Reggae Dancehall Revolución in Colombia

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Cumbia and champeta are some of the rhythms that come to mind when people think of music in Colombia. Nowadays, however, reggae and dancehall are also becoming familiar sounds for many Colombians.

While dancehall can now be heard across the country, its arrival in Colombia can be traced through San Andrés and Isla de Providencia (also known as Old Providence), islands on the Northern Coast of Colombia that were once settled by the English, and which retain a distinctive Creole culture.

An English-based Creole continues to be spoken on the islands, centuries after control passed to Spanish hands. As such, many islanders identify with music and culture from other parts of the Caribbean, sometimes more so than those of Colombia. Ask an islander about their favorite music, and they will likely offer a lengthy list of classic reggae, soca, calypso or zouk songs.

Music is never a pure entity, always picking up from other sources, and the music that has emerged from Colombia’s islands is no exception. But how did islanders start a dancehall movement, and give it their own mark?

As Caribbean sounds made their way to San Andrés, for many fans of the music, their interest grew beyond merely swapping CDs and enjoying the sound at parties. It became a question of soul, beats and rhythm. Soon, local artists were making their own music in both Creole and Spanish, influenced by dancehall pioneers such as Yellowman, Patra and Shabba Ranks, among others.

Out of this, a revival arose. In 2005, Heartan Lever (also known as Jiggy Drama) teamed up with producer Benny Bajo and deejay Curry G to form S.A. Finest, and began producing their own music. Later, DJ Buxxi and the duo Hety and Zambo joined this musical movement. At first, the sounds the collective created were referred to as dancehall, but later they came to be known as Mode Up, a mix of dancehall with styles of music that were being produced in continental Colombia.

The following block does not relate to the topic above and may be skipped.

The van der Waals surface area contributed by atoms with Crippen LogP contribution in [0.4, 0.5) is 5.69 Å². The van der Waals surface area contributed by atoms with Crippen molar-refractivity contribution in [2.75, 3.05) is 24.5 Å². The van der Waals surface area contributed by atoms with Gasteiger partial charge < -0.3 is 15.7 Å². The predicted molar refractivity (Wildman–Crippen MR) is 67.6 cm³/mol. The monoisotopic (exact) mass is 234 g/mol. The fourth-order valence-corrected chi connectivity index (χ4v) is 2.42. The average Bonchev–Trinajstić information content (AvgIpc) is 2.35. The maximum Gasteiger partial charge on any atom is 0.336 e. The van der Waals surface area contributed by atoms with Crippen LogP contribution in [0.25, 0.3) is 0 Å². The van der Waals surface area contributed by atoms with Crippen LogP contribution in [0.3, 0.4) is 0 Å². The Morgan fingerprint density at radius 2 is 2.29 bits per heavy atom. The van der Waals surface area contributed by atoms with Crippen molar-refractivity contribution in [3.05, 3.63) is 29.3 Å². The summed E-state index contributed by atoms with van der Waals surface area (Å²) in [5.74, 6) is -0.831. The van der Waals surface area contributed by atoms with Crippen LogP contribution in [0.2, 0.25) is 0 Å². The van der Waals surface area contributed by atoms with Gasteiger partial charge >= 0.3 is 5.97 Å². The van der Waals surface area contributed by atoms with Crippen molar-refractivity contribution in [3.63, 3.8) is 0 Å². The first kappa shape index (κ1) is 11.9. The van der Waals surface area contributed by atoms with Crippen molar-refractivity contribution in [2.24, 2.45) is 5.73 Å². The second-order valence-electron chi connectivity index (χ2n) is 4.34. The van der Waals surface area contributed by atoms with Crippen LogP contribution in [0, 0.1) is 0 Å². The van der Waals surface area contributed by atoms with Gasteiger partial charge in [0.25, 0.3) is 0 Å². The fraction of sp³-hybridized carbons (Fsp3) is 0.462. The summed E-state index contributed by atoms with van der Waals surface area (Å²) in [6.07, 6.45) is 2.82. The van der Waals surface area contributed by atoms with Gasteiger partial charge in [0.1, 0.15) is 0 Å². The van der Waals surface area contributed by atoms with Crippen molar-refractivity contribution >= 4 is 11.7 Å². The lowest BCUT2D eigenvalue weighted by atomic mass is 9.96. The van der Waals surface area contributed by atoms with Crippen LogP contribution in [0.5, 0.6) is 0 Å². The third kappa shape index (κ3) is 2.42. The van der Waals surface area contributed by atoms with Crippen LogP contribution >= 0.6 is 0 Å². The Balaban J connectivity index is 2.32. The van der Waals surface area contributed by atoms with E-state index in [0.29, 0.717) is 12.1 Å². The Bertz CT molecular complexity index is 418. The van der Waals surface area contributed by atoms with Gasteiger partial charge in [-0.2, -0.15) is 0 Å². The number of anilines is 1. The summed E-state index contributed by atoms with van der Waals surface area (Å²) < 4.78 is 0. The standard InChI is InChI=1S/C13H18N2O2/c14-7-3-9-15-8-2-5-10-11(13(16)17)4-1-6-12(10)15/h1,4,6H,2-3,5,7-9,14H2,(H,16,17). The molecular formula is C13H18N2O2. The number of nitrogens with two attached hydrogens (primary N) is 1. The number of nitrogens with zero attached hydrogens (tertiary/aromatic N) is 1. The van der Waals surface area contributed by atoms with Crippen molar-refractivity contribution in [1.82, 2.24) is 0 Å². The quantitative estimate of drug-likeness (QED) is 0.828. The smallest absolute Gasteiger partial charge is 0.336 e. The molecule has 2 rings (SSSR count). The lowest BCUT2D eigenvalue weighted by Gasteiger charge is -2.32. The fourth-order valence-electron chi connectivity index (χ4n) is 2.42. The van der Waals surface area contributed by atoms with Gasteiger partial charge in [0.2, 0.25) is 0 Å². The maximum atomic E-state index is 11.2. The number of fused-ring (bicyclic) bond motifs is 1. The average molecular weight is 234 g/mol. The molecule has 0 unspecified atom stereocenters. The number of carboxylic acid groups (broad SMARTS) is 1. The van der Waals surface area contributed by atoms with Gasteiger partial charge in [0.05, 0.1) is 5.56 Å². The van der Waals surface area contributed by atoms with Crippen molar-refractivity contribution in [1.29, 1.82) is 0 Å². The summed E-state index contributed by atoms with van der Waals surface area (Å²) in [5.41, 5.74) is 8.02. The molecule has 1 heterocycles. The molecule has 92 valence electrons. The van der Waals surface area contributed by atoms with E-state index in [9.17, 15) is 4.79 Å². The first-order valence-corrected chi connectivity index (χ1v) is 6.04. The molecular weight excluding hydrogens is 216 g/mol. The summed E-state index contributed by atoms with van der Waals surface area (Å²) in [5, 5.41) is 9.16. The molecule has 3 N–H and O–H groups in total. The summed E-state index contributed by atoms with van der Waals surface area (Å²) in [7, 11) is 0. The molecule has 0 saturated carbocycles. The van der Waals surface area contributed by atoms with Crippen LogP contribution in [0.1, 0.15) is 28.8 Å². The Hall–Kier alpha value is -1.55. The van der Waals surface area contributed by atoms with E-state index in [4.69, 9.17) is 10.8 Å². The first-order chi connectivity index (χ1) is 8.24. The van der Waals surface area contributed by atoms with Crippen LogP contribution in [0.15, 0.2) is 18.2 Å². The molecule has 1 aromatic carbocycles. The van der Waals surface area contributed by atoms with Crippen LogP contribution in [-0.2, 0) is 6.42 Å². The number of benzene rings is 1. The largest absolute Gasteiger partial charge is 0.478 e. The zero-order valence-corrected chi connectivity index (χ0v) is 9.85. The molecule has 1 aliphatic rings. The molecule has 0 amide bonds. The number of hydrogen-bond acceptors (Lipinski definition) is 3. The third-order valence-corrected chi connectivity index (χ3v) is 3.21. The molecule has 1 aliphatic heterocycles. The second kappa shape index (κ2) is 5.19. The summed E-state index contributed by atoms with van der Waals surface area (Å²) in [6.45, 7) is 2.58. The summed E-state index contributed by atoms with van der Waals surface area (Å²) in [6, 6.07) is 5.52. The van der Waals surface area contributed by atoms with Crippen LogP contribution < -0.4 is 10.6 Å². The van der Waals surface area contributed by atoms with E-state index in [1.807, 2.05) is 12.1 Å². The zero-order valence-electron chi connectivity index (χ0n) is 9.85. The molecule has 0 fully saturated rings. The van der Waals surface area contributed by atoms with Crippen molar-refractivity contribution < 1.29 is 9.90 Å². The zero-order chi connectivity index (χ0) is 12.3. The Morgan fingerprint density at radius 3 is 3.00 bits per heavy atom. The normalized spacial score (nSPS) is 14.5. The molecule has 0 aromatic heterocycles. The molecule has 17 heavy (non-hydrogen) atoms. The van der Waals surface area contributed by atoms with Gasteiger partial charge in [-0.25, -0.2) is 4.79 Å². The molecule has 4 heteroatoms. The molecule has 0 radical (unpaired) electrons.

With this, these musicians created what people in the rest of the country could identify as San Andrés dancehall, and they began traveling within the country to promote their creation. In more recent years, dancehall from the islands has expanded even further, as local artists have spread their sound through social media, and taken their music on the road to shows outside of the country.

One act in particular that has emerged as ambassadors for dancehall and global bass culture in Colombia is Bogotá-based El Freaky Colectivo.

El Freaky is an audiovisual collective comprised of MC and VJ Andrés Shaq; DJs Mike Style and Kmmy Ranks; and visual artist Fat Sugar. (Production for much of El Freaky’s original tracks is handled by Benny Bass from San Andrés, while Frank the Doctor out of Puerto Rico often handles engineering duties.) Their own original musical productions, which combine Latin folklore, dancehall and African influences, including soca, calypso, champeta and other sounds deeply rooted in the cultures of Colombia’s Caribbean coast, have gained a following both inside and outside of the country.

El Freaky has also asserted the place of the DJ in this burgeoning culture, putting their own Colombian spin on the traditional Jamaican sound system. In 2008, they began presenting parties, with a collective principle in mind: thus, a single party could include MCs, DJs, audiovisual creations, and both hip-hop and dancehall dancers. The group has brought such well-known international artists such as Shaggy, Kafu Banton, Calle 13 and Tego Calderón, among others, to perform with them at events in Colombia. El Freaky has made it to musical melting pots such as New York (where they worked with pan-tropical DJ crew Que Bajo), Miami, and Boston, where they played at the party of a Harvard professor known for his work in beat research.

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| July, 28th, 2015
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